My guess is that it is so because of sharing some common Literature. The Latin and Greek roots are of course common, but then so is Shakespeare and Dante (to some degree). After all Europe is a pretty small continent. Actually, it's not even a continent strictly speaking.furrykef wrote:Yeah, it's surprising what idioms European languages share sometimes.
Not quite sure what you mean here. I don't know any Spanish, and I thought I knew English ...furrykef wrote:For instance, you can translate "I'm going to eat it" word for word into Spanish, as long as you shift the word "it" before the verb:
Do you mean "to be going to do something" as in "to be about to do something"?
In Italian it's grammatically correct to literally translate the expression but saying "to go to do" (andare a fare) always implies the motion and never the "to be about to".
By the way, about idioms. In Italy idioms are usually regional (not surprising considering Italian history): once I was talking with a friend who is from the south and he wasn't understanding idioms like "ogni due per tre" (every two times three -- meaning: almost always) and "hanno aperto le gabbie" (they opened the cages -- meaning: it's a mayhem). I always thought those idioms were Italian and not Milanese ...
Well not that there are many ways to say "you are welcome"furrykef wrote: Then there are lots of other things that are harder to notice. For instance, bienvenido (and the Italian form "benvenuto", etc.) means "welcome", right? But if you look closely, you'll also see that it's formed from "bien" (well) and "come" (venido). Well come = welcome. In fact, even Japanese shares this idiom with "yoku irasshaimashita", since "irassharu" is just the honorific form of "kuru".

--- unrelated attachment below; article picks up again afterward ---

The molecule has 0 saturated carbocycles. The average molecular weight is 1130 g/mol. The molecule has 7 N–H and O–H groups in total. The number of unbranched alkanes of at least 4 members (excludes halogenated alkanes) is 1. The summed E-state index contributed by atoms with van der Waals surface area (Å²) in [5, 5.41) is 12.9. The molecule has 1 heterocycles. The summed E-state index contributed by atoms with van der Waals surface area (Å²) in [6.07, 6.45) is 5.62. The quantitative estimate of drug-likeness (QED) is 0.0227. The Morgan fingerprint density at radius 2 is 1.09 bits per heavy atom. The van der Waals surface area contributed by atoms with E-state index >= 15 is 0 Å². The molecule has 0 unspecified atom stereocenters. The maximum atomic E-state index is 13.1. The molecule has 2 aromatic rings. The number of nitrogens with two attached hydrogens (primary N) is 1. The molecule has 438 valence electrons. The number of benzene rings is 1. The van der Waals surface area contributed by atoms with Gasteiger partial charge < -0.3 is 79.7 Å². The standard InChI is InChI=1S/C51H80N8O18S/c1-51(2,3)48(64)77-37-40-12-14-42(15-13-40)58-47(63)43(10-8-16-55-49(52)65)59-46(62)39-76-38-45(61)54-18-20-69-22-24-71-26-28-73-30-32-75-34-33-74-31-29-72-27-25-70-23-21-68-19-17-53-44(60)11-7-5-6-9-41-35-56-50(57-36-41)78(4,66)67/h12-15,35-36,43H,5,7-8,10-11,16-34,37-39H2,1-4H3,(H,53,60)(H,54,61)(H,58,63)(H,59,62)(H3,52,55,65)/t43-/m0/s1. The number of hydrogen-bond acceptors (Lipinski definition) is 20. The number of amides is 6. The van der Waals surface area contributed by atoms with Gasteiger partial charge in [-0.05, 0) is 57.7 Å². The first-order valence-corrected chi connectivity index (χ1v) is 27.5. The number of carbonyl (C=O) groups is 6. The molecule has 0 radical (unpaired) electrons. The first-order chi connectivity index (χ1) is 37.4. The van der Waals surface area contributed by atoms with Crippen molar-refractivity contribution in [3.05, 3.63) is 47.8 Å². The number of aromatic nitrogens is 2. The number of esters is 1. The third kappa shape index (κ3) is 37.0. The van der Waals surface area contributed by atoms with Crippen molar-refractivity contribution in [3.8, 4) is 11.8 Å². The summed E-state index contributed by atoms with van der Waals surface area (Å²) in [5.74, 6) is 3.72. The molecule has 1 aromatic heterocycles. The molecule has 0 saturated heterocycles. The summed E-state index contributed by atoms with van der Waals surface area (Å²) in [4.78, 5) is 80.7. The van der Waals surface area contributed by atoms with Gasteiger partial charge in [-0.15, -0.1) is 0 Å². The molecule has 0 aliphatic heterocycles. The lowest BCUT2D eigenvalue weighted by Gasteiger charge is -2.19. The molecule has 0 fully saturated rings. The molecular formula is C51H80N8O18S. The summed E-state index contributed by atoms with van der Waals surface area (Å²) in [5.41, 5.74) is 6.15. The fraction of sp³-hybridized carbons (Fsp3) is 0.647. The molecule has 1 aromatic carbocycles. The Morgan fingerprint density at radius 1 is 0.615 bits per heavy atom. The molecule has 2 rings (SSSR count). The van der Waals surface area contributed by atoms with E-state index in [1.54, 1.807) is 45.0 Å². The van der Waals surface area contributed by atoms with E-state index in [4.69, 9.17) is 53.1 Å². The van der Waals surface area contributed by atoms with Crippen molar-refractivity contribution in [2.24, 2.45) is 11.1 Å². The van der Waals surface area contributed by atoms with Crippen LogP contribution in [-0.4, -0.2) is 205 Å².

but thinking of Japanese ... what about ようこそ, as far as I know it doesn't come from よくいらっしゃいました or similar. But I might be very wrong.
Something that always struck me is the words for mam and dad, as in almost all the languages they share the same phonemes (ma or pa or ba ...)
Though it's not very surprising since those phonemes are the ones children utter first. This makes me thinks about Japanese: はは and ちち are used when talking with out-circle people, and お母さん and お父さん when talking directly to one's parent. Is it the same with babies? That is those (おかあさん and おとうさん) are the words used by toddlers when they first learn to speak when addressing their parents? (I'm not really asking about さん instead of ちゃん but to me はは and ちち would be easier to pronounce for little babies than おかあさん or おとうさん ...)